All around us

I think about it a lot, but probably most people don’t.  It is all around us, it permeates our existence, it frustrates us, injures us, and kills us.  It is an invisible something that is almost absolutely inescapable, relentless, and uncaring.  It’s in the back of every engineer’s mind and always part of his equations, but it is so ubiquitous that it is rarely noticed or given its fair due.

Myself, and a few others—a small percentage of all the engineers out there—think about it all the time.


Not that we delve into the cause of it—Higg’s boson, dark energy, dark matter, or what have you—but rather the everyday impact of gravity, weight, and mass on engineering projects.  And what constantly amazes me is why it is always an afterthought for many engineers in many fields.  Every building, car, boat, plane, satellite, rocket, kite, chair, train, bus, elevator, and etcetera must be designed for weight or mass limitations, and managing the weight or mass properties properly helps ensure a successful design while managing it poorly, or not at all, often leads to complete failure.  The most common examples are with aircraft which are so sensitive to weight and centers of gravity, though there are many others in other areas:

  • The hovercraft that was too heavy to lift off the ground.
  • The plane that crashed because of too much aft weight.
  • The balcony that collapses from overcrowding.
  • The ferry that capsizes when passengers crowd to one side.
  • The building that collapses while under construction from insufficient temporary braces for the weight.
  • The airliner that can’t take the design load because it was built too heavy.
  • The car that can’t meet its mileage goal because it is too heavy.

The list goes on and on, with weight management, or lack of same, at the center of the problem.  Yet if I introduce myself as a weights engineer I usually get a, “what’s that?”.  You’re probably saying that right now.  And yet, just like gravity, a weights engineer touches every part of an engineering project, from start to finish.  Hers may be the ultimate  systems engineering discipline, and certainly the least known.  And, in many cases, it can be one of the most important.  Both to life and limb, and to cost.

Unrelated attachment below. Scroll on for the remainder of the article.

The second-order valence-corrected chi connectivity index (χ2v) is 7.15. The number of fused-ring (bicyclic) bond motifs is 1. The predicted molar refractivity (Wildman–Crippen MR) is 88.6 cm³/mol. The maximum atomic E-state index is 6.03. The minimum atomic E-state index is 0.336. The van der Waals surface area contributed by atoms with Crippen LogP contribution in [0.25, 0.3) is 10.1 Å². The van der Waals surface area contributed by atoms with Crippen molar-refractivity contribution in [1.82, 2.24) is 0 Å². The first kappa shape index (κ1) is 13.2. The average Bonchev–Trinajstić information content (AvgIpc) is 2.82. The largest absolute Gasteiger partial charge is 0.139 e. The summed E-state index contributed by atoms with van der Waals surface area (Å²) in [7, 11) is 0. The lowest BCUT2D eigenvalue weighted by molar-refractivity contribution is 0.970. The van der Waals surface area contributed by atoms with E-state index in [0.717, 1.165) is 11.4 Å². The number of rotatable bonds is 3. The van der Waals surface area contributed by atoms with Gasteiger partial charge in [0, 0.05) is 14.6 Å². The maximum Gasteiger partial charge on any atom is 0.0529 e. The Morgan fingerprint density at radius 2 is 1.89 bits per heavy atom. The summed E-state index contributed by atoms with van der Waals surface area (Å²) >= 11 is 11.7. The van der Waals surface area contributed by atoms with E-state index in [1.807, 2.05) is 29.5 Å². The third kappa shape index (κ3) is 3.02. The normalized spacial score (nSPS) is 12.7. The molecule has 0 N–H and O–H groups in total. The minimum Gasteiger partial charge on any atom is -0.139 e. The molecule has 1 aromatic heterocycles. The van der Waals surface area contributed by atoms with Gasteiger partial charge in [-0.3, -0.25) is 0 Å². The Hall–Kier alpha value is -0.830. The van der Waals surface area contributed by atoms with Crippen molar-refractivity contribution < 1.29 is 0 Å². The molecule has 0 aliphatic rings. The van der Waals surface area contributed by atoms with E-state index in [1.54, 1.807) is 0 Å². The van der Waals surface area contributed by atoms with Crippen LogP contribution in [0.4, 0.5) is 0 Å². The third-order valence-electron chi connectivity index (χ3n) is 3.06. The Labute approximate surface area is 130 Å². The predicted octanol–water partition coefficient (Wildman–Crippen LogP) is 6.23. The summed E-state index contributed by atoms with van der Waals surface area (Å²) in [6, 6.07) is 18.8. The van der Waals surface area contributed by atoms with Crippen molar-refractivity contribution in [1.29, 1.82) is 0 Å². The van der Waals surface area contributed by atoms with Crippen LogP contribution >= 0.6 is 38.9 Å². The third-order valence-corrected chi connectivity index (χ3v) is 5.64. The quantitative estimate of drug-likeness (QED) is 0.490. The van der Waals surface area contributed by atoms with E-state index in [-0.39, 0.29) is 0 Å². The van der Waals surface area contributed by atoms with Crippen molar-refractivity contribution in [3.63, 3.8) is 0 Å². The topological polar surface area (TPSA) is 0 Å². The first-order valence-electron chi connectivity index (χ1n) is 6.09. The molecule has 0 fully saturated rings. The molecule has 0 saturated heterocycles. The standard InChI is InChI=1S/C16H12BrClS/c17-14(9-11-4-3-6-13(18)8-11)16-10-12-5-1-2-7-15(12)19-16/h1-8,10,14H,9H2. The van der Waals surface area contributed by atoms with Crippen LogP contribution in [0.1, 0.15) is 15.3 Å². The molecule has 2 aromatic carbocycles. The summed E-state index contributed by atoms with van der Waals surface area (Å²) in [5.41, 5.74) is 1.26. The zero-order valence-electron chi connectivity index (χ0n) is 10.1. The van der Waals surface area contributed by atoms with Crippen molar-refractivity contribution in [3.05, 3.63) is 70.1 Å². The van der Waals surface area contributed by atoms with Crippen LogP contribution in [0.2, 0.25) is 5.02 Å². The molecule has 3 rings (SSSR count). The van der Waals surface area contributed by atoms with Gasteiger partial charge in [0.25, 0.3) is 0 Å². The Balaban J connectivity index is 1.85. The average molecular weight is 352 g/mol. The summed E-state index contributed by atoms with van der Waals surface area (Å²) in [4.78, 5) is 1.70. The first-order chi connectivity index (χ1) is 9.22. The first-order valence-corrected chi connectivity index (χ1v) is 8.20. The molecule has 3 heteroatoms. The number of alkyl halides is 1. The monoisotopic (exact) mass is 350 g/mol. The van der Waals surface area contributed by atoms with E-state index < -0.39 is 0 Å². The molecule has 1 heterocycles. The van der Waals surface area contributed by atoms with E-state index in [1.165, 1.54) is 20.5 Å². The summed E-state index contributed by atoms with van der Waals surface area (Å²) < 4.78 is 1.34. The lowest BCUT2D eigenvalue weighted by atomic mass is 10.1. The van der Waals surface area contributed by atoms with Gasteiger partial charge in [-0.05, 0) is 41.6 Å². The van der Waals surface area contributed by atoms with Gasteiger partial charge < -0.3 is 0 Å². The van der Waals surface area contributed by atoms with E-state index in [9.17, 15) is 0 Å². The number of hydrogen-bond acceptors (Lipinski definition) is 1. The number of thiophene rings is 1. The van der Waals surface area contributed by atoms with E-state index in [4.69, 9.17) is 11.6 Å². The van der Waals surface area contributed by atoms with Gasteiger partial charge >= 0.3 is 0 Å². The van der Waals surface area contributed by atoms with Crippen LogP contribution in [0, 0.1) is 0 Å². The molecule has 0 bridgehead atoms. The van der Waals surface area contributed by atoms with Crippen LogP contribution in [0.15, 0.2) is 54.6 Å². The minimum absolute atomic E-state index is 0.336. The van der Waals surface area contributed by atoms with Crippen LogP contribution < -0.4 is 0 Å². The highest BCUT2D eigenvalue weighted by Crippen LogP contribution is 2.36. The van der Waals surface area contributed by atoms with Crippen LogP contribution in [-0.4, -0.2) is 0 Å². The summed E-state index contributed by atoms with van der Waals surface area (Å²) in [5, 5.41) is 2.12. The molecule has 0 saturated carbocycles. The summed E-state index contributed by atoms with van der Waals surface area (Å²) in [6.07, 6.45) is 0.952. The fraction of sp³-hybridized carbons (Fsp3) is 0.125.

And we still don’t get no respect.  I can live with that, but when there is no recognition at all is when I get frustrated.  With most of the Western world obsessed with their personal weight, how many times do they ask about the weight of the car they are buying, or if their overloaded suitcase will affect the plane they are boarding, or if the snow load on that building is anything to be concerned with, or if that ladder can support them?  Does anybody ever think that if they unloaded their trunk they would get better gas mileage?   Or does the engineer ever think that optimizing their design for weight would save money and increase safety?  Rarely, I think.

What’s my point?  Well, I guess just this:  Weight is worth thinking about.  Or maybe it is better said that not thinking about weight can be dangerous and costly.

What do you think?  Drop a comment below.  And if you’re interested in this topic, visit for more information.


Bad Habits

Many good engineers pride themselves on their ability to do quick “back of the envelope” calculations that are accurate enough to be used as the basis for some expedient decisions. The ability to do this stems from experience, where rules of thumb and instinct about the numbers are cultivated, and from good engineering fundamentals which provide the engineer with the tools to develop the right approach and process to do the calculation, even if it is a new problem.

What can be difficult is knowing when and how to question yourself.

I recently came upon a paper (fortunately of limited distribution) where the approach, process and calculations were correct, but all the conversions from metric to English were wrong. Seems that 2.45 was used instead of 2.54 for conversion from centimeters to inches. Though it looked like a case of transposition, in fact the author said that he always thought the conversion was the former. And there lies the potential pitfall to the engineer — assuming he is correct because he always did it that way.

It’s not that I am advocating second-guessing yourself all the time, but rather that periodically we all can use a quick check on some of our fundamental constants, rules of thumb, and calculations methods to both shore up our memories and correct bad habits.

It is sort of like the driving tests that this country doesn’t periodically give to established drivers. I was in a car with a middle-aged driver who tailgated, didn’t use signals, and cut people off. When I tried to bring this to his attention (while making sure my seatbelt was on), he replied that he had been driving for thirty years. Yes, I thought, but you’ve been driving badly for all those years. His experience didn’t change the fact that he was dangerous driver.

If we have bad habits in our engineering calculations or processes, they need to be caught and corrected before they become part of our experience and thus “correct” in our minds. As engineers we need to understand the limitations of our human minds (especially, I am sorry to say, as we age) and bolster our memories with the tools of our trade such as handbooks and structured calculation processes. Though it may cost a bit in terms of pride, it shouldn’t. As far as I can see, no engineer should be faulted — by herself or anybody else — for checking their work. And while you’re at it, you might want to check those handbooks and spreadsheets too. Nothing is sacrosanct where good engineering is required, and the guys that wrote that handbook may have had some bad habits too.

What do you think? Have you ever found yourself using the wrong value, equations, or process out of habit? How often do you go back to examine your fundamentals? Drop us a comment.